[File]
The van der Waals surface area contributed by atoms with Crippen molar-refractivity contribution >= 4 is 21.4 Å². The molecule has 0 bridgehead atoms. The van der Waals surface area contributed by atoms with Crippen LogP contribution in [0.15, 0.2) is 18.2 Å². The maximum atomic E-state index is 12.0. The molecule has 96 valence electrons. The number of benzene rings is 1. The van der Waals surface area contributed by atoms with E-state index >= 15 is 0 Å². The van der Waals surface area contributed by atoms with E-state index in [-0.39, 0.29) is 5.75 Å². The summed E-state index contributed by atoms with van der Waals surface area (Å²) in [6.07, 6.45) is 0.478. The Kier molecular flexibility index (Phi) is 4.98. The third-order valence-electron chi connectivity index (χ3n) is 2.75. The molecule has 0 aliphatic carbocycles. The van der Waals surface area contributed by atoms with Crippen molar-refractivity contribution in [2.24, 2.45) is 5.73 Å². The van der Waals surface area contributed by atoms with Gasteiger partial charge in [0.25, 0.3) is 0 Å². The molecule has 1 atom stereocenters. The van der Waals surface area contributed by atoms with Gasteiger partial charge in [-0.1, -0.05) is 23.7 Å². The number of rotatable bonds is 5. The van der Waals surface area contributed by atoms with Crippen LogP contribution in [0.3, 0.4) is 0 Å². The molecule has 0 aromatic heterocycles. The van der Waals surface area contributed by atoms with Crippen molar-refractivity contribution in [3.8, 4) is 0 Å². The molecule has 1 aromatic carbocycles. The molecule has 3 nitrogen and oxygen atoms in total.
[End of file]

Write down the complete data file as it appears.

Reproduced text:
The van der Waals surface area contributed by atoms with Crippen molar-refractivity contribution >= 4 is 21.4 Å². The molecule has 0 bridgehead atoms. The van der Waals surface area contributed by atoms with Crippen LogP contribution in [0.15, 0.2) is 18.2 Å². The maximum atomic E-state index is 12.0. The molecule has 96 valence electrons. The number of benzene rings is 1. The van der Waals surface area contributed by atoms with E-state index >= 15 is 0 Å². The van der Waals surface area contributed by atoms with E-state index in [-0.39, 0.29) is 5.75 Å². The summed E-state index contributed by atoms with van der Waals surface area (Å²) in [6.07, 6.45) is 0.478. The Kier molecular flexibility index (Phi) is 4.98. The third-order valence-electron chi connectivity index (χ3n) is 2.75. The molecule has 0 aliphatic carbocycles. The van der Waals surface area contributed by atoms with Crippen molar-refractivity contribution in [2.24, 2.45) is 5.73 Å². The van der Waals surface area contributed by atoms with Gasteiger partial charge in [0.25, 0.3) is 0 Å². The molecule has 1 atom stereocenters. The van der Waals surface area contributed by atoms with Gasteiger partial charge in [-0.1, -0.05) is 23.7 Å². The number of rotatable bonds is 5. The van der Waals surface area contributed by atoms with Crippen LogP contribution in [0.3, 0.4) is 0 Å². The molecule has 0 aromatic heterocycles. The van der Waals surface area contributed by atoms with Crippen molar-refractivity contribution in [3.8, 4) is 0 Å². The molecule has 1 aromatic carbocycles. The molecule has 3 nitrogen and oxygen atoms in total.